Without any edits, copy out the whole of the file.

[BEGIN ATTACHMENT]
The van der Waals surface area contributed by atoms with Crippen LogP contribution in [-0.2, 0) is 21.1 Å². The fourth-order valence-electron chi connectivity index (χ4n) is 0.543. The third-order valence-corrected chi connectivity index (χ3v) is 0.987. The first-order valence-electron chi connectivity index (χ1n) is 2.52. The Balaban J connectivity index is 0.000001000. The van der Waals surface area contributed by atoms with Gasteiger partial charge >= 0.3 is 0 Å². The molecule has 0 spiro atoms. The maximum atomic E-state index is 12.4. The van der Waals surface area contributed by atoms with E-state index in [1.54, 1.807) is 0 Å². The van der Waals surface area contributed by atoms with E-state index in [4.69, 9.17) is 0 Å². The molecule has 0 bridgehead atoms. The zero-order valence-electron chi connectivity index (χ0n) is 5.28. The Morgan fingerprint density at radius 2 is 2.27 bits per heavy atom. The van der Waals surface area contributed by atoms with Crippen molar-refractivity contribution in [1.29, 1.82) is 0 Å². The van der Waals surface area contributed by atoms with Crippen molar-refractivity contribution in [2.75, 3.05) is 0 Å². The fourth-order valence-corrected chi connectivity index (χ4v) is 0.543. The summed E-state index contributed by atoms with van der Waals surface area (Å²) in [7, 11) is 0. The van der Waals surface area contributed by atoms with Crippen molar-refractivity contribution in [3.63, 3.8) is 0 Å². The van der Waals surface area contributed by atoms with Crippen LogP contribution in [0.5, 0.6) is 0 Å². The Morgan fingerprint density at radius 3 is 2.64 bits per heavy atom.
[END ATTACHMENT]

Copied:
The van der Waals surface area contributed by atoms with Crippen LogP contribution in [-0.2, 0) is 21.1 Å². The fourth-order valence-electron chi connectivity index (χ4n) is 0.543. The third-order valence-corrected chi connectivity index (χ3v) is 0.987. The first-order valence-electron chi connectivity index (χ1n) is 2.52. The Balaban J connectivity index is 0.000001000. The van der Waals surface area contributed by atoms with Gasteiger partial charge >= 0.3 is 0 Å². The molecule has 0 spiro atoms. The maximum atomic E-state index is 12.4. The van der Waals surface area contributed by atoms with E-state index in [1.54, 1.807) is 0 Å². The van der Waals surface area contributed by atoms with E-state index in [4.69, 9.17) is 0 Å². The molecule has 0 bridgehead atoms. The zero-order valence-electron chi connectivity index (χ0n) is 5.28. The Morgan fingerprint density at radius 2 is 2.27 bits per heavy atom. The van der Waals surface area contributed by atoms with Crippen molar-refractivity contribution in [1.29, 1.82) is 0 Å². The van der Waals surface area contributed by atoms with Crippen molar-refractivity contribution in [2.75, 3.05) is 0 Å². The fourth-order valence-corrected chi connectivity index (χ4v) is 0.543. The summed E-state index contributed by atoms with van der Waals surface area (Å²) in [7, 11) is 0. The van der Waals surface area contributed by atoms with Crippen molar-refractivity contribution in [3.63, 3.8) is 0 Å². The van der Waals surface area contributed by atoms with Crippen LogP contribution in [0.5, 0.6) is 0 Å². The Morgan fingerprint density at radius 3 is 2.64 bits per heavy atom.